This Netflix original is a romantic drama, or a dramatic romance, take your pick, about two young people from very different worlds, who come together with a common cause. He is Luke (Nicholas Galitzine who played Prince Charming in the recent Cinderella movie), a handsome young man from a troubled background, who has just enlisted in the U.S. Marine Corps. She is Cassie (Sofia Carson), a struggling singer/songwriter, and her past and present is very different from that of Luke. They agree to marry, but only so that she can have access to his military benefits such as healthcare, after a diagnosis that will change her life. As her illness becomes more pronounced, the couple must decide which part of their life was a marriage of convenience, and which part might be for much more than that. Rated 14A.


    Day Shift (2022):

    This film, based on actual events in WWII, was released by Warner Bros in the UK theatrically, and is being released by Netflix in North America. Colin Firth stars in this ingenious story of an espionage operation in 1943 that turned the tide of the war when a pair of British operatives used a combination of a corpse and false identity documents to deceive the Germans at a critical point when a huge build-up of troops was set to quash the allies. It tells the story of those who fight in the shadows, and whose true exploits are sometimes unknown and lost in the fog of war and the mirage of history. Rated 14A.

New on CRAVE

Pillow Talk (2022) (TV Series):

Not to be confused with the warm and fuzzy Rock Hudson/Doris Day movie from 1959, this one shares the same title and the same bedroom idea, but it is far more explicit. Debuting this weekend, this Crave original is based on a French language series currently on Crave. The new one follows four real-life couples who play fictionalized versions of themselves as well as one set of roommates. Set entirely in bedrooms, this ten-part comedy is described in publicity releases with such terms as "raw," and with unexpected drama and intimacy. Rated 18A.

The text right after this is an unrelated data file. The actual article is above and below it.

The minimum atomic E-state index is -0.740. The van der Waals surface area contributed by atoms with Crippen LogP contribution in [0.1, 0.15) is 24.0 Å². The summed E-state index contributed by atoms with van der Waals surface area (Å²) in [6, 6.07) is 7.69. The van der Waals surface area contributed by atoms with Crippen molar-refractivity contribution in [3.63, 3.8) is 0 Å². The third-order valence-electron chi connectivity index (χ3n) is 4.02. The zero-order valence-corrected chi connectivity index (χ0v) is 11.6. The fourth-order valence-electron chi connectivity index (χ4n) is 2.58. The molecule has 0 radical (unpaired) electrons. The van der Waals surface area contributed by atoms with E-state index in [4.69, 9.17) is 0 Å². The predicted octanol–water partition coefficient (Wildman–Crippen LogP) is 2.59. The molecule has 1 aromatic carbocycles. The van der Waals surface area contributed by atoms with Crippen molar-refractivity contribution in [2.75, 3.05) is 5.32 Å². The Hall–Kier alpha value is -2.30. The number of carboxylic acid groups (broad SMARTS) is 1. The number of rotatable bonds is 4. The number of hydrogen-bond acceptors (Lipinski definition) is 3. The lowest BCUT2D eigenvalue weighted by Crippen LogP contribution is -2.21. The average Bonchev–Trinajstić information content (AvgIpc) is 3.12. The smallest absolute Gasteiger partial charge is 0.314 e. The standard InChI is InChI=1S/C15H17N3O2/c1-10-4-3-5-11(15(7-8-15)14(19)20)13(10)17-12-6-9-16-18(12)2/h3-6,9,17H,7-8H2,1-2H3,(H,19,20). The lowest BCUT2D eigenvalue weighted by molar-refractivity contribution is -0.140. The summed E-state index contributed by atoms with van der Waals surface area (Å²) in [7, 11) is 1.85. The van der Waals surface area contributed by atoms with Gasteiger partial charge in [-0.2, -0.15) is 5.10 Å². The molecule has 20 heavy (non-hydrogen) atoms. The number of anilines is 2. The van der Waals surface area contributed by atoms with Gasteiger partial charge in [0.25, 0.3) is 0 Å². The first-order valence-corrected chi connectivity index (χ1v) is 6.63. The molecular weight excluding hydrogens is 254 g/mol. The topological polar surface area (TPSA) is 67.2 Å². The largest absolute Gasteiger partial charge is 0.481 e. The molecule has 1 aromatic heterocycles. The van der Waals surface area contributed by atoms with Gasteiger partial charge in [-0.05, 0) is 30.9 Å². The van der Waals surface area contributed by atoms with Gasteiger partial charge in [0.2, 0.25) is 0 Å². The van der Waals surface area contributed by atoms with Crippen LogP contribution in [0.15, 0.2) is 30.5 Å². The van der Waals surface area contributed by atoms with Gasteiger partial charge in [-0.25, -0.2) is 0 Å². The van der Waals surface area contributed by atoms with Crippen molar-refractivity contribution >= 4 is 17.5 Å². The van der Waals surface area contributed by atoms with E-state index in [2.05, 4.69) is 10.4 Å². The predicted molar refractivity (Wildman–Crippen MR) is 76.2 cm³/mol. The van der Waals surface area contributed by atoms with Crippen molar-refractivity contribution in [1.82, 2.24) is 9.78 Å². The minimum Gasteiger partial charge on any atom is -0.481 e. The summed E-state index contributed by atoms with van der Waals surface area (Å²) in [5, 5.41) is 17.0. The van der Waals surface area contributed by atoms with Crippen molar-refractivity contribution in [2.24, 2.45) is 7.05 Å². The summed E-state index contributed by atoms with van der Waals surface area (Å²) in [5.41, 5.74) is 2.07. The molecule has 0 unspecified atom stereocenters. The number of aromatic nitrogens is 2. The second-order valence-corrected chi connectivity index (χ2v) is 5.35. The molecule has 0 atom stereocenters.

Thirteen Lives (2022):

This is the dramatized story of the 2018 cave rescue in northern Thailand in which a dozen boys and their soccer coach were trapped in a flooded cave system for two weeks as the world watched and waited for some kind of rescue to be mounted before the monsoon rains threatened to flood the cave system completely. Disney + has already streamed the National Geographic film "The Rescue" from last year, and now we have Ron Howard directing, and Colin Farrell starring as John Volanthan, the British cave diver who was the key player in the rescue of the trapped team. Joel Edgerton and Viggo Mortenson also star in what is designed to be an accurate depiction of the challenges of this rescue that resulted in the death of a Thai Navy Seal. Rated 14A.


New on DISNEY + /Star

Obi-Wan Kenobi (TV Series) (2022):

Disney has chosen to release this series on the 45th anniversary of the premiere of the first Star Wars film, "Episode IV: A New Hope." Ewan McGregor plays the Jedi master of whom Princess Leia says, in that first movie, "help me Obi-Wan ... you're our only hope!" The events in this series take place 10 years after the action in "Episode III: Revenge of the Sith." It was in that film that Hayden Christensen as Anakin Skywalker, went to the Dark Side. In this series, Christensen returns to play Darth Vader, while Obi-Wan, exiled to the desert planet of Tatooine, works to protect young Luke Skywalker while evading the Empire's Jedi hunters at every turn. Rated PG.

New on Apple +

Luck (2022):
This animated feature smacks of the world of Disney for good reason - John Lasseter, who executive produced everything from "Finding Nemo" to the "Cars" movies, to the "Wreck-It Ralph" films was the key Disney Pixar creative head. He has now left that fold and has produced his first G-rated animated feature for Apple +. The ages-long battle between good luck and bad luck is explored here from the inside out, with voices provided by Simon Pegg, Jane Fonda, Whoopi Goldberg, and Pixar standard, John Ratzenberger, who was Cliff Clavin, the mailman at the bar in "Cheers." Lasseter has taken most of his creative team into this project so if it looks a lot like Pixar, there is good reason. Rated G, suitable for all family members.